Listerine had a dominant market share in mouthwash for decades. That position was built in part on the strength of their mouthwash. They actually used the harshness of its taste as a selling point, with the slogan “The taste people hate, twice a day.”
In hindsight, this set Listerine up for a very obvious repositioning campaign. After all, it doesn’t take much to move a forcefully unpleasant taste from a strength to a weakness. It was Scope that took advantage of it. If Listerine left a medicinal taste in your mouth then it probably left that smell too, Scopes ads usually implied, and well, is that smell really much better than how it was before? One particularly creative ad showed how much more pleasant an alternate scent could be. This ad is from the 70’s and incorporated scratch and sniff technology to give consumers a visceral sense of the difference:
Just like in other classic competition repositioning examples, Scope isn’t the immediate focus of this ad. Remember, they have to shift how consumers think of the other brand before they can fill the void. So, the ad waits until the negatives of Listerine (not mentioned by name) are fully explored. Note, the focus isn’t on making Listerine seem less effective. Most people using mouthwash used Listerine. They already thought it was effective and changing their mind would be difficult. What they didn’t think was that Listerine was unduly medicinal, or perhaps that the medicinal smell was necessarily a bad thing – now Scope showed that your clean breath could be just as unpleasant.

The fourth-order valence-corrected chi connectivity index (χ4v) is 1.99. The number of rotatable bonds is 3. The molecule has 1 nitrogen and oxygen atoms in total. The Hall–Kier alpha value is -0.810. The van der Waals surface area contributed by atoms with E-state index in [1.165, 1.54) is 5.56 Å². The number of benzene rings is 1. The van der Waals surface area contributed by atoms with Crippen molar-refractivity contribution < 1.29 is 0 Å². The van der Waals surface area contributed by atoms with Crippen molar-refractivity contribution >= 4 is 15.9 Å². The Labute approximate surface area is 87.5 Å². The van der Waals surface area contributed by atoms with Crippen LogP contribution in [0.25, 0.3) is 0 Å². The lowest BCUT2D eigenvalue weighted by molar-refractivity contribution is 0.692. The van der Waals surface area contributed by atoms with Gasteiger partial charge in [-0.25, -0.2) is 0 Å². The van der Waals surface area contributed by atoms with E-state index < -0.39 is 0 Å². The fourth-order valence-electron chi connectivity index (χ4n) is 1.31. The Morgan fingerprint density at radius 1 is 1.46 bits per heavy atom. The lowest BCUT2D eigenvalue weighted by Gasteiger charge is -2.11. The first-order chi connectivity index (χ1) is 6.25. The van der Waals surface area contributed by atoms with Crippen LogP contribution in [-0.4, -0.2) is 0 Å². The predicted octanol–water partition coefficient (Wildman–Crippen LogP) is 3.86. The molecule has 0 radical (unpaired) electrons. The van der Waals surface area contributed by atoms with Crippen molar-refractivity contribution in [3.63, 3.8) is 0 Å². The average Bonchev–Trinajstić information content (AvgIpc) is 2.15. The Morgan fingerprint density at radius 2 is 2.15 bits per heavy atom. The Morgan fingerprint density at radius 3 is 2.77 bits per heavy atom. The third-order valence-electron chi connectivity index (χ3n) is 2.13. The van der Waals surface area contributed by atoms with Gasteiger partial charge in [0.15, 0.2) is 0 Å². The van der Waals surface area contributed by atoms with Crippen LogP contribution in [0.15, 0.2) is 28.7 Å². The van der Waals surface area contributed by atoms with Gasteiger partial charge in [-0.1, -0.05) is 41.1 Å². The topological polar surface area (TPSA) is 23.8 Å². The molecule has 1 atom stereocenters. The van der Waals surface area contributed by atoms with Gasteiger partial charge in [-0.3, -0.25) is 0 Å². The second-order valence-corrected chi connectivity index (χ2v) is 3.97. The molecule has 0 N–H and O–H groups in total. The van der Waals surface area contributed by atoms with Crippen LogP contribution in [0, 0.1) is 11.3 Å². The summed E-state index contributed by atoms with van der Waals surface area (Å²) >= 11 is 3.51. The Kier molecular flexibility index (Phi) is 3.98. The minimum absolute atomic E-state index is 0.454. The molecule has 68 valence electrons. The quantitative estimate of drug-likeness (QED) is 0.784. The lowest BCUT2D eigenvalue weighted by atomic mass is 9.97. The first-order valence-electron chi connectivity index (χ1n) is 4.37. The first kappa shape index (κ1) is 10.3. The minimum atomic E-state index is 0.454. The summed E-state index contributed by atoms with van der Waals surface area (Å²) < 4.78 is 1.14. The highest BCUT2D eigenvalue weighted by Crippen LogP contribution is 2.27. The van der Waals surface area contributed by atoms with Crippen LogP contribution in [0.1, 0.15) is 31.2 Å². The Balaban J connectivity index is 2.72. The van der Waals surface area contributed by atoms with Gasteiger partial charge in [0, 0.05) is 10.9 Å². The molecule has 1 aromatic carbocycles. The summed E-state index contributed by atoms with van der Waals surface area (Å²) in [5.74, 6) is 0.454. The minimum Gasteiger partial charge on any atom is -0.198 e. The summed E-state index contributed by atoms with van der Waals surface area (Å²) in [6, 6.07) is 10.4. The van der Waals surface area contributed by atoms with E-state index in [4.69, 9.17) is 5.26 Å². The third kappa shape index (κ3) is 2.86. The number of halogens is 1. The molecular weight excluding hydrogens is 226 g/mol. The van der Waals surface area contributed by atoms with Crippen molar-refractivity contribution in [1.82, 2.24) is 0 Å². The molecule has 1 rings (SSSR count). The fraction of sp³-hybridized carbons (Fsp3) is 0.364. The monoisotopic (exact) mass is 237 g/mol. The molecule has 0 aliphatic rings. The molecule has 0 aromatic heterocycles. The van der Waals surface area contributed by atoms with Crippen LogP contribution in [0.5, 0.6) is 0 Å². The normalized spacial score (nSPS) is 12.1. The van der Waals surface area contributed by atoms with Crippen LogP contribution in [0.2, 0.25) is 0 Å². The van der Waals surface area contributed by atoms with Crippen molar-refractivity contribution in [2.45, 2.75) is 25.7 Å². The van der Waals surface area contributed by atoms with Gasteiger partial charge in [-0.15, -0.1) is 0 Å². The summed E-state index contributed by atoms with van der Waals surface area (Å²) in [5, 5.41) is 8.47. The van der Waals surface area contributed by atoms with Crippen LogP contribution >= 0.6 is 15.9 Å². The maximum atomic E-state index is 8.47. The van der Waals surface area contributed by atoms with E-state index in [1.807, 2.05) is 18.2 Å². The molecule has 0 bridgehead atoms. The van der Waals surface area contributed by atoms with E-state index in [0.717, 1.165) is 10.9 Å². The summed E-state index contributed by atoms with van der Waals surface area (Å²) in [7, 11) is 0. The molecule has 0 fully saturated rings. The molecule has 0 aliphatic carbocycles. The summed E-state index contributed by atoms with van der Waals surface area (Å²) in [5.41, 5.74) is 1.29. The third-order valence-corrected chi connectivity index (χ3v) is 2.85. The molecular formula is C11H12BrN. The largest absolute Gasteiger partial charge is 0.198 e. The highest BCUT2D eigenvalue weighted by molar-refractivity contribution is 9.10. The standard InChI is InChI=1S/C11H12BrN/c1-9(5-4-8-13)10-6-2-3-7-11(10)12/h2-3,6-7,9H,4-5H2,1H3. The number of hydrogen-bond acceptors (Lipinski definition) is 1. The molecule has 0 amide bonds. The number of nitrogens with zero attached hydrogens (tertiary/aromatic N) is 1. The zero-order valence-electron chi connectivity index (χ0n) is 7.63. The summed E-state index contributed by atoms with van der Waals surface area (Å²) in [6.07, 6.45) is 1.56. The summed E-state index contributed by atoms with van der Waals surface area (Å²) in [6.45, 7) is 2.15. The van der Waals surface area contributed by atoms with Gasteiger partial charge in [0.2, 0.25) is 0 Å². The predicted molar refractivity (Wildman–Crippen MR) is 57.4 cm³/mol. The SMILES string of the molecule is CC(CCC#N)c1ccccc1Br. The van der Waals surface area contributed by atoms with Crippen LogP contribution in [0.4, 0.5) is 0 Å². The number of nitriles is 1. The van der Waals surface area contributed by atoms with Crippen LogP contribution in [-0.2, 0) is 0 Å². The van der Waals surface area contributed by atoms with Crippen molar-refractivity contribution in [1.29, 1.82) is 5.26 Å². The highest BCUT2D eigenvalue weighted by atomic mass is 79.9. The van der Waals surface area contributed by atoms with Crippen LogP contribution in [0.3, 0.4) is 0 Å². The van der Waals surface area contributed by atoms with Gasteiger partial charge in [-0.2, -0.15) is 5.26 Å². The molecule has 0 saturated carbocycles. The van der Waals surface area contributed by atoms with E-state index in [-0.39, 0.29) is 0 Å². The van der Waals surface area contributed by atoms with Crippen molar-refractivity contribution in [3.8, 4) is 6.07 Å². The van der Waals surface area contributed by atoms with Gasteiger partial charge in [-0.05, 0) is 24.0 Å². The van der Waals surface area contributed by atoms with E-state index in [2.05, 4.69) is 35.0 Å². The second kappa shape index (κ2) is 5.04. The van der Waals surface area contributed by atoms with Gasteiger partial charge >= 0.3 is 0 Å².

Scope chose to attack it’s effectiveness at actually making your breath smell better rather than its effectiveness in killing germs. That’s the great thing about repositioning campaigns. The strategy is readily apparent.
Judging by sales the campaign was effective. The formerly unassailable Listerine lost market share and was forced to change its products’ formula to achieve a more friendly taste (and then of course spend a lot of money broadcasting that).